Robotaxis are coming — are cities ready?

When the California Public Utilities Commission (CPUC) granted Cruise and Waymo permission to operate fared operations 24/7 in San Francisco in August, pushback from the public soon followed. Robotaxis, or autonomous vehicles (AVs) designed to serve the rideshare and delivery market, have grabbed headlines as they take to public streets, and cause havoc, in a handful of US cities. Publicly available data from the California DMV show that in August 2023, 14 crashes involving an autonomous vehicle happened in the state, with incidents in both San Francisco and Los Angeles. Waymo, Cruise, Zoox, Ghost Autonomy and WeRide each had at least one vehicle involved in a crash during the month.

Some cities are ready to usher in the robotaxi era, but many more are not. Municipalities must be active participants in bringing robotaxis to their streets by understanding and fostering the right compute, connectivity and community engagement to make deployments work for their cities’ unique needs.

The Take

Robotaxis have waxed and waned in the past half-decade as tech companies aimed to deliver on lofty promises of autonomous ridesharing in cities. Proponents of technology say that robotaxis can bring benefits in reducing transportation emissions and making roadways safer, although critics are wary about how safe autonomous systems can be — namely, their incidents of interference with emergency responders. Ensuring that a city is ready for these vehicles will require the close coordination of public and private utilities and the community. Beyond ensuring the public is onboard with deployments, cities will need to ensure that they have the connectivity infrastructure and ecosystem partners to support the growing amount of data being generated by these vehicles, especially as they scale.

Technology overview

Robotaxis are AVs designed to operate as a service for ridesharing, delivery and first- and last-mile shuttling. Many companies have tried, and some have failed, to make it in the robotaxi market. Early entrants began outlining their robotaxi ambitions in 2020-2021, with many looking to work with transportation network companies like Uber Technologies Inc. and Lyft Inc. Mobility-as-a-service vendors like Via have also integrated robotaxis into their transit network offering through pilots.


To date, US deployments of robotaxis have been concentrated in three cities: San Francisco; Austin, Texas; and Phoenix, all with temperate climates, due to AV’s difficulty navigating rainy and snowy conditions. Cruise is evaluating expansion in Miami; Nashville, Tenn.; Atlanta; Charlotte, NC; Raleigh, NC; San Diego; and Seattle. When determining city or town readiness to implement and build trust in robotaxis and AV technology, one should consider the following four factors, among others.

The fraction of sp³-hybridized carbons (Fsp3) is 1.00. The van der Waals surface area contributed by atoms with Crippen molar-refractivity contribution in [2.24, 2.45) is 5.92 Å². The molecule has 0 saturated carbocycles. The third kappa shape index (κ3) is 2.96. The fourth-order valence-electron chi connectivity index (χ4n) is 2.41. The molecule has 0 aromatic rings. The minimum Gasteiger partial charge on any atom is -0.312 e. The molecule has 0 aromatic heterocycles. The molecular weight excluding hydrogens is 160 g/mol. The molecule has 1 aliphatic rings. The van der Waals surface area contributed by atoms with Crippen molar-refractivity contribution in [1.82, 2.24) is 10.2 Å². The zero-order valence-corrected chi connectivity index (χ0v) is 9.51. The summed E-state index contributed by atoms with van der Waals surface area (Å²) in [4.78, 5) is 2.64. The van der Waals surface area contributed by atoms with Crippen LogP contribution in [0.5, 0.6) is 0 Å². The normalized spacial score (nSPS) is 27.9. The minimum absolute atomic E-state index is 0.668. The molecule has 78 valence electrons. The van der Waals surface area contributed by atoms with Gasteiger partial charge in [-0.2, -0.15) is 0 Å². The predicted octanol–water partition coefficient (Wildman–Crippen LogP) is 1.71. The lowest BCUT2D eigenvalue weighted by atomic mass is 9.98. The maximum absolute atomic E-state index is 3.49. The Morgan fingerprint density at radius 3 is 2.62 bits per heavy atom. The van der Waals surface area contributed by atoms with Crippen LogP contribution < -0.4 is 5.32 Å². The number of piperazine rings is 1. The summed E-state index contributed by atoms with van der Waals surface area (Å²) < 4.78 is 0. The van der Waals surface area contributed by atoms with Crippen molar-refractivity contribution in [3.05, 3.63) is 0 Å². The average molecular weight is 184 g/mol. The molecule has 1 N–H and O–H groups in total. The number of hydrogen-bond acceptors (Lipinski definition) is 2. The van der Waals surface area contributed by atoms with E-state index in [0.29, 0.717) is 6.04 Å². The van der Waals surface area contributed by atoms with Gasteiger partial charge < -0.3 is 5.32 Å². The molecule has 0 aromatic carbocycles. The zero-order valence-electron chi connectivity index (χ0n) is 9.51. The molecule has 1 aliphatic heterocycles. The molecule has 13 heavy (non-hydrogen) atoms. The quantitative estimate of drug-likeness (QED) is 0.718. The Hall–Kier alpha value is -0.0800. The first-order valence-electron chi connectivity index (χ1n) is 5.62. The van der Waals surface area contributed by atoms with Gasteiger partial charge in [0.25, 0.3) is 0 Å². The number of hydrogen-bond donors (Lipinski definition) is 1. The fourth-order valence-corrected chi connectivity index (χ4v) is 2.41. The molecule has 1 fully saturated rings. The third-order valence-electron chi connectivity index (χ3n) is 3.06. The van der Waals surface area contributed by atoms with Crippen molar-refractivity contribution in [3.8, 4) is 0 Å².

Community engagement: Engaging with the community is a task that city leaders and robotaxi providers need to do early, often and on an ongoing basis to build trust in the emerging technology. Cruise’s and Waymo’s deployment in San Francisco has been met with strict opposition, with protesters assembling at the former’s headquarters in the city in the weeks following the full-scale deployment. These protests mirror sentiment from our consumer surveys earlier this year, which found that caution reigns around fuller autonomy.

One-quarter of respondents to said that they “would never be willing to ride in one no matter what,” according to 451 Research’s Endpoints & IoT, Mobility – Connected Car & Autonomy Services 2023 survey.

That level of concern coupled with a lack of knowledge speaks to the need for greater levels of consumer exposure and education in this still-nascent market. Cities and AV vendors can get ahead of opposition by encouraging vendor-led engagement, learning, and technology explainer series. Nonprofits like Principles for Autonomous Vehicle Engagement serve as intermediaries between public and private interests in the AV space, focused on community-led deployments and education. Citizen engagement platforms, like CitizenLab, may also serve as a digital channel through which cities and vendors can collect feedback and address common concerns about deployments.

Compute: Beyond local data storage and processing, robotaxi operators can bolster edge compute ability on vehicles, removing dependency on wireless networks in the case of bandwidth shortages, power outages or the like. Autonomous vehicles are built with dozens of sensors that can perceive the environment as well as locate the vehicle in the world. Common perception sensors installed on AVs include radar, cameras and LiDAR; localization sensors include GPS, inertial measurement units and wheel encoders.